Blueprint : The Righteous Path
VoxelArcade Blueprint #014
Although I reviewed it some time ago, it wasn’t until last night that I finally got around to completing Metro: Last Light. A stunning game by any measure, the sheer claustrophobia that it manages to induce is unparalleled; it’s morbid tale of the remains of mankind tearing themselves apart in a post-apocalyptic power struggle being unnervingly realistic.
But it was the game’s ending that struck the greatest chord with me.
Having played through Metro: 2033, I had suspected that there would be at least one alternate ending. Perhaps brainwashed by the mind-numbingly obvious ways in which morality has thus far been tackled by the medium of games, I was expecting a simple A/B choice at the end of the game; some banal QTE to go left or right at the final juncture. I was wrong.
As it happens, I was awarded with the ‘bad’ ending, which whilst still rewarding, left me wondering what I needed to do to experience the ‘good’ one. I thought that I had done everything well up until that point, but the final cutscene was non-playable, with the sense that matters had been taken out of my hands being palpable.
It might be tempting to pick off enemies from the shadows, so much so that it feels stealing candy from baby – which is also apparently a bad thing.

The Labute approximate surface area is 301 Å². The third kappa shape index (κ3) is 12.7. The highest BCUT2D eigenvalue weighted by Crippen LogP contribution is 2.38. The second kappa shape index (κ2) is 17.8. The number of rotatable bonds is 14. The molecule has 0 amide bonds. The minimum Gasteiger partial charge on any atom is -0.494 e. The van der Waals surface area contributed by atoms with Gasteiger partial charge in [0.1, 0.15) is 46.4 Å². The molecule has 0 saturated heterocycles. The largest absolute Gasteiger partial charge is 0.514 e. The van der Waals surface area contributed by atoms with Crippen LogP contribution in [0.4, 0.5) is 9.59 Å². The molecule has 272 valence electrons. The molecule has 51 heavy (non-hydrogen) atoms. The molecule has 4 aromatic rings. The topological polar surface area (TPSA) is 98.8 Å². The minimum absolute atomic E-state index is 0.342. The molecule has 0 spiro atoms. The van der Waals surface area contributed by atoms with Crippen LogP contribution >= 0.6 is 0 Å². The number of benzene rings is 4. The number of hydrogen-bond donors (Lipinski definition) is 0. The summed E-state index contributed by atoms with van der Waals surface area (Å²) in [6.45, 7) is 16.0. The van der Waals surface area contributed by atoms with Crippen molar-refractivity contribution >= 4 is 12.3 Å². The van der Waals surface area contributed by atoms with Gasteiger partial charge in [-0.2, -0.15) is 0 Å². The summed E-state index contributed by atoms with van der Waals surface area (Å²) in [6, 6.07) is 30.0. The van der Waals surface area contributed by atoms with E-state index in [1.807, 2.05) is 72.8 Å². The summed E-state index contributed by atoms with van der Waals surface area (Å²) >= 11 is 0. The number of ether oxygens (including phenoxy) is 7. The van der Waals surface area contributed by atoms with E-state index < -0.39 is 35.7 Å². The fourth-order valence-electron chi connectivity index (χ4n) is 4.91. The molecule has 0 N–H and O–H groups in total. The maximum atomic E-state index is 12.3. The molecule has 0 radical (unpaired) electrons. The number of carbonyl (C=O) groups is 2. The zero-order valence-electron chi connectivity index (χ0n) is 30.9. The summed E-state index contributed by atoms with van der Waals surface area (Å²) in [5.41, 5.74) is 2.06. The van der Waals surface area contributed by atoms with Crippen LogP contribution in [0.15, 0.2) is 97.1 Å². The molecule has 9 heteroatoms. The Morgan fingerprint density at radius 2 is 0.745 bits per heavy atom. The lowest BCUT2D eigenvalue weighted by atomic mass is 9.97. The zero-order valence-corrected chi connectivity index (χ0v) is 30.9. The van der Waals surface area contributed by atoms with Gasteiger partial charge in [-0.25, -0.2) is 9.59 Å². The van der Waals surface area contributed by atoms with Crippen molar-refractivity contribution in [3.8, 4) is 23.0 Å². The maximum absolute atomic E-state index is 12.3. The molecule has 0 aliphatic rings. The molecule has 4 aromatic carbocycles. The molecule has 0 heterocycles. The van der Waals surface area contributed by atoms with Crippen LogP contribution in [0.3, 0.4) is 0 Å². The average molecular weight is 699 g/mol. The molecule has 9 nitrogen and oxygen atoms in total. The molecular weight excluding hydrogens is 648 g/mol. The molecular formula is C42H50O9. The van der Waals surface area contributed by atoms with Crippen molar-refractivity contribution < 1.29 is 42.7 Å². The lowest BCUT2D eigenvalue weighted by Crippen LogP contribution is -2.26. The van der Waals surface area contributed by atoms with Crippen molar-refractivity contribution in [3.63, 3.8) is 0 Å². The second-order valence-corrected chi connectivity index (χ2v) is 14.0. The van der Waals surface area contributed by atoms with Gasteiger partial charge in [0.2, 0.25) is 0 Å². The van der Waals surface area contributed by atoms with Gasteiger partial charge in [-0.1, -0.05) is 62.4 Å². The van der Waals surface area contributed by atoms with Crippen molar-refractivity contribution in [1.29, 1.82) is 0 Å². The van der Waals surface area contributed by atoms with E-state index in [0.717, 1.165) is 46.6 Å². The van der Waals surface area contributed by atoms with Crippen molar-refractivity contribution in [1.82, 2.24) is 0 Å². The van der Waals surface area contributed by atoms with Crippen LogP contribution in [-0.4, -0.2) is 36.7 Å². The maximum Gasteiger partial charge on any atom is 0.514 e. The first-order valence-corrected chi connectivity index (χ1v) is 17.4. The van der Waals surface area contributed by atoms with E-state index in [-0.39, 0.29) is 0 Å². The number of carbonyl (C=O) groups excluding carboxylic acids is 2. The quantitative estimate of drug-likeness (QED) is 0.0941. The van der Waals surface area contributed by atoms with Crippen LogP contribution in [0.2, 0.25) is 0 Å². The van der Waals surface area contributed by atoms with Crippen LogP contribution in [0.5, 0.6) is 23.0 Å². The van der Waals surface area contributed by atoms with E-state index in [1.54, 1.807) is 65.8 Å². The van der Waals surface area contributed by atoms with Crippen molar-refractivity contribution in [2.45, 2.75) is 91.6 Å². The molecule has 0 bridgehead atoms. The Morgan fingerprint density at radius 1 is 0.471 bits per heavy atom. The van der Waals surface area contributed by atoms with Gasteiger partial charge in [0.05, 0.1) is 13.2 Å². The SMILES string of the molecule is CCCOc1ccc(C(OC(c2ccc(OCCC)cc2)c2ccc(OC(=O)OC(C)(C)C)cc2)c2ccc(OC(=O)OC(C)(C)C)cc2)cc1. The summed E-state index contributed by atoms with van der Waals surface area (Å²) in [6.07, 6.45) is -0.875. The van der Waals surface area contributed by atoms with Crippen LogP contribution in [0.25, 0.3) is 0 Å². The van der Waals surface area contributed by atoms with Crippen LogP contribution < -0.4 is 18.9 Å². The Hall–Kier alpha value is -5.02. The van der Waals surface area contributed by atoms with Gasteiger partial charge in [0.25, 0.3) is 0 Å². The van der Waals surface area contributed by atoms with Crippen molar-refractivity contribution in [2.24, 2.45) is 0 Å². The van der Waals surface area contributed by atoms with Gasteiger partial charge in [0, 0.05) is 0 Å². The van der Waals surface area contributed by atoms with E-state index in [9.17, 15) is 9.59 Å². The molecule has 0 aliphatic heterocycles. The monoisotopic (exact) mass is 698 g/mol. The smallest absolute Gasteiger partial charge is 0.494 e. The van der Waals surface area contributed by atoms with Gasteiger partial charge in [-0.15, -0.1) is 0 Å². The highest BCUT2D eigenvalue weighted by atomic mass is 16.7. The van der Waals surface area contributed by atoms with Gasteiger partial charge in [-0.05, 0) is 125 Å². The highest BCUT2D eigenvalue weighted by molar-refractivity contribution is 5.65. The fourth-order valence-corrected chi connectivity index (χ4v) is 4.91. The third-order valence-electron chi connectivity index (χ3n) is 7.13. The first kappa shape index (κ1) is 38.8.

A quick Google later and it became apparent that Last Light’s morality system was quite ingenious, embedded silently and invisibly into the fabric of the entire game. At only two points towards the very end had I the option of dispensing mercy upon key characters, that arguably didn’t deserve it – but even then, I was robbed of the ‘good’ ending.
What had I done wrong? What choices had I overlooked? Quite a few, as it happens:
I’d stolen too many bullets, killed too many humans, not rescued enough women or children, not played enough musical instruments, not given any bullets to beggars, not given a crying child their teddy bear, allowed a mother bear mutant to be eaten by her cubs – oh and I’d willingly sampled the wares at a strip-joint.
Stopping and listening to the citizens of the Metro talk is another hidden mechanism that ‘boosts’ your morality – even in pubs #win
In other words, without signposting the whole affair in some childish, arbitrary manner like, say, Mass Effect does, the game had secretly judged me and found me wanting. I felt genuinely guilty, as though a wise, old teacher had cast their verdict on my selfish, immature behaviour. It was, in short, a morality system grounded in the most reality and subtlety that I’d even seen in a game.
Now if that’s not a blueprint for others to follow, I don’t know what is.
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Husband. Parent. Gamer. Go figure.